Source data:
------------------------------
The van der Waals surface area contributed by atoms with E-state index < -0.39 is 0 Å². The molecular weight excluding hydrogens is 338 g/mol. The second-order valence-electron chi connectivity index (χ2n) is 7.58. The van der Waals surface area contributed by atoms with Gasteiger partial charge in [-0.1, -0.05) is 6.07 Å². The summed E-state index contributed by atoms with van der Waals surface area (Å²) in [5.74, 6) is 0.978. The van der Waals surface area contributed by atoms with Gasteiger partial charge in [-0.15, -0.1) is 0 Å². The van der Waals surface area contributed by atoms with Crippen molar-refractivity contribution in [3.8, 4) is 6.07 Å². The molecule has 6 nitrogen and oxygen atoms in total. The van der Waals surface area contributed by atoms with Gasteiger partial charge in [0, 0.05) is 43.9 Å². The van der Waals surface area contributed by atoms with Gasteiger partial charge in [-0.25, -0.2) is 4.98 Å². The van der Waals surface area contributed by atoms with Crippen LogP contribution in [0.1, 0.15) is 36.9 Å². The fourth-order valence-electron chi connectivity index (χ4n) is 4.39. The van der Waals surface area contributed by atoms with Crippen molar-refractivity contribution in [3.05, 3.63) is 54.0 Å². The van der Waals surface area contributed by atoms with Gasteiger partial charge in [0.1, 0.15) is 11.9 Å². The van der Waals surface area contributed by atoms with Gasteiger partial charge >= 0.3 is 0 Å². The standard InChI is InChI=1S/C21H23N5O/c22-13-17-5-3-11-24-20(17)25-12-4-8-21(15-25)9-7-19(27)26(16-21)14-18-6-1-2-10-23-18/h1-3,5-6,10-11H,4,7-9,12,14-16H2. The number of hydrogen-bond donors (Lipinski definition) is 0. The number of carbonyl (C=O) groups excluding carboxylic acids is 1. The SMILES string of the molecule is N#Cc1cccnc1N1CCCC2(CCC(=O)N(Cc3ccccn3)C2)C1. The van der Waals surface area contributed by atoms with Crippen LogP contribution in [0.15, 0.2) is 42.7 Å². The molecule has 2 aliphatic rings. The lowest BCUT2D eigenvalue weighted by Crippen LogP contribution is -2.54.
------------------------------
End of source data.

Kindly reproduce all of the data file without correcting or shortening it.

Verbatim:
The van der Waals surface area contributed by atoms with E-state index < -0.39 is 0 Å². The molecular weight excluding hydrogens is 338 g/mol. The second-order valence-electron chi connectivity index (χ2n) is 7.58. The van der Waals surface area contributed by atoms with Gasteiger partial charge in [-0.1, -0.05) is 6.07 Å². The summed E-state index contributed by atoms with van der Waals surface area (Å²) in [5.74, 6) is 0.978. The van der Waals surface area contributed by atoms with Gasteiger partial charge in [-0.15, -0.1) is 0 Å². The van der Waals surface area contributed by atoms with Crippen molar-refractivity contribution in [3.8, 4) is 6.07 Å². The molecule has 6 nitrogen and oxygen atoms in total. The van der Waals surface area contributed by atoms with Gasteiger partial charge in [0, 0.05) is 43.9 Å². The van der Waals surface area contributed by atoms with Gasteiger partial charge in [-0.25, -0.2) is 4.98 Å². The van der Waals surface area contributed by atoms with Crippen LogP contribution in [0.1, 0.15) is 36.9 Å². The fourth-order valence-electron chi connectivity index (χ4n) is 4.39. The van der Waals surface area contributed by atoms with Crippen molar-refractivity contribution in [3.05, 3.63) is 54.0 Å². The van der Waals surface area contributed by atoms with Gasteiger partial charge in [0.1, 0.15) is 11.9 Å². The van der Waals surface area contributed by atoms with Gasteiger partial charge >= 0.3 is 0 Å². The standard InChI is InChI=1S/C21H23N5O/c22-13-17-5-3-11-24-20(17)25-12-4-8-21(15-25)9-7-19(27)26(16-21)14-18-6-1-2-10-23-18/h1-3,5-6,10-11H,4,7-9,12,14-16H2. The number of hydrogen-bond donors (Lipinski definition) is 0. The number of carbonyl (C=O) groups excluding carboxylic acids is 1. The SMILES string of the molecule is N#Cc1cccnc1N1CCCC2(CCC(=O)N(Cc3ccccn3)C2)C1. The van der Waals surface area contributed by atoms with Crippen LogP contribution in [0.15, 0.2) is 42.7 Å². The molecule has 2 aliphatic rings. The lowest BCUT2D eigenvalue weighted by Crippen LogP contribution is -2.54.